StaTuesday: Brewers’ Yelich having an April for the ages

You probably don’t need us to tell you this, but Milwaukee Brewers outfielder Christian Yelich is having a tremendous start to the 2019 season.

But let us place some historical context on it. Basically, Yelich might not want to see the calendar flip to May.

Entering Tuesday, Yelich has played 24 games in March and April. He leads the National League in home runs (13), RBI (31), OPS (1.259) and extra-base hits (17), is second in bWAR (1.8), slugging percentage (.820) and runs (23), third in hits (30), fourth in walks (16), seventh in on-base percentage (.439) and ninth in batting average (.332).

Yelich tied Prince Fielder (May 2007) for the most home runs by a Brewers player in any month and is one away from tying the MLB record for most home runs hit in March/April – and the Brewers still have seven games remaining in the month.

MOST HR MARCH/APRIL IN MLB HISTORY

PLAYER YEAR G PA HR
Albert Pujols 2006 25 110 14
Alex Rodriguez 2007 23 106 14
Christian Yelich 2019 24 107 13
Ken Griffey Jr. 1997 26 119 13
Luis Gonzalez 2001 25 109 13
Matt Kemp 2012 23 98 12
Justin Upton 2013 26 112 12

Yelich would have to average a home run a day for most in MLB history in any month – Sammy Sosa had 20 in June 1998. Forty-seven times has a player reached 15 homers in any month. Cy Williams was the first to do it in May 1923 with 15; Aaron Judge with 15 and J.D. Martinez with 16 in September/October 2017 were the last to reach that amount in a month.

Yelich has averaged 1.3 RBI per game so far this season, but he’d need to step it up to nearly three per game for the rest of April to be one of a handful of players to knock in 50 in a month’s span. Just five players have accomplished that feat, lead by Hack Wilson (August 1930) and Joe DiMaggio (August 1939) with 53. Three players drove in exactly 50 – Lou Gehrig (July 1930), Pie Traynor (August 1928) and Rudy York (August 1937).

Since 1990, only four players have reached 40 RBI in a month, topped by Ryan Howard with 41 in August 2006. Ryan Klesko (May 2001), Sosa (June 1998) and Troy Tulowitzki (September/October 2010) all reached 40 RBI. Adrian Beltre, with 38 RBI in September/October 2015, has the most since Tulowitzki.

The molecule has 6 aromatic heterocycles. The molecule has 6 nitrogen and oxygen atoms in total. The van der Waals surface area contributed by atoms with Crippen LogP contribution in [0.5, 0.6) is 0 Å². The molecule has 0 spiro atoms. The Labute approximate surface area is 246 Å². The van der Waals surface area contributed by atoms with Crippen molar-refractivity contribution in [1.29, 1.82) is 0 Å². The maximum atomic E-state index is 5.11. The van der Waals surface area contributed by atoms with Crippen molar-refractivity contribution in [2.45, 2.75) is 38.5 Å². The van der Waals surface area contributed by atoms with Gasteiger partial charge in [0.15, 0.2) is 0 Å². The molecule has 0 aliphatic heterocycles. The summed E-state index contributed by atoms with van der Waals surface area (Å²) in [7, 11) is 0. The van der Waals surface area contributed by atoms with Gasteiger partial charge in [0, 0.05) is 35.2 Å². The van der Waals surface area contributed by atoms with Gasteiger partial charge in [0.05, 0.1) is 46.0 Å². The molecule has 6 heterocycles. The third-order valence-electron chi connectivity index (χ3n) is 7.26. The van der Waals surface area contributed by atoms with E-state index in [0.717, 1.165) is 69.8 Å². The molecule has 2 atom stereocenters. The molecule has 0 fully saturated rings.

There are other RBI records in sight, though, for Yelich.

He’s just five away from tying and six from having the most RBI in March/April in MLB history.

MOST RBI MARCH/APRIL IN MLB HISTORY

PLAYER YEAR G PA RBI
Mark McGwire 1998 25 117 36
Juan Gonzalez 1998 26 119 36
Tino Martinez 1997 27 130 34
Alex Rodriguez 2007 23 106 34
Vinny Castilla 1998 28 122 33
Albert Pujols 2006 25 110 32
Josh Hamilton 2008 28 132 32
Barry Bonds 1996 26 116 32
Jose Abreu 2014 29 128 32
Manny Ramirez 2001 25 112 31
Christian Yelich 2019 24 107 31
Joe Carter 1994 24 109 31
Miguel Tejada 2005 23 104 31
Giancarlo Stanton 2014 27 120 31

He also has an outside chance of having the most RBI in any month in Brewers history. While a chance to finish at No. 2 seems more likely, he needs only eight to tie and nine to pass Cecil Cooper. Based on his current average for the month, it’s definitely within reach.

MOST RBI MARCH/APRIL IN BREWERS HISTORY

PLAYER MONTH YEAR PA RBI
Cecil Cooper July 1983 123 39
Greg Vaughn June 1996 113 35
Christian Yelich Sept/Oct 2018 118 34
Richie Sexson Sept/Oct 2001 121 32
Gorman Thomas August 1979 127 32
Cecil Cooper August 1980 140 32
Christian Yelich April/March 2019 107 31
Jeromy Burnitz June 1999 116 31
Prince Fielder May 2009 120 31
Ben Oglivie Sept/Oct 1980 126 30
John Jaha June 1996 116 30
Carlos Lee May 2005 122 30

You might notice that Yelich is listed twice on the above list, as he also had an outstanding end of his 2018 season, which helped propel him to be named MVP.

His slash line from that month was .370/.508/.804, which is kind of, sort of similar to what he’s done in March/April of this year. He was walked a bit more back at the end of 2018, but he’s slugging higher in 2019. His 1.313 OPS from last September/October isn’t that much higher than his 1.259 so far this season.

In fact, if you put together Yelich’s last two months of baseball in the regular season, he’s 64 for 181 – a .354 batting average – with 10 doubles, two triples, 23 home runs, 47 runs and 65 RBI. If you extrapolate that over to 162 games, that’d come out to 73 home runs, 149 runs and 207 RBI.

It’s very unlikely that Yelich can keep this pace up over an entire season. But based on his past two months of the regular season, we’re not 100% confident in that statement. How could you be?

Dave Heller is the author of Ken Williams: A Slugger in Ruth’s Shadow (a Larry Ritter Book Award nominee), Facing Ted Williams – Players From the Golden Age of Baseball Recall the Greatest Hitter Who Ever Lived and As Good As It Got: The 1944 St. Louis Browns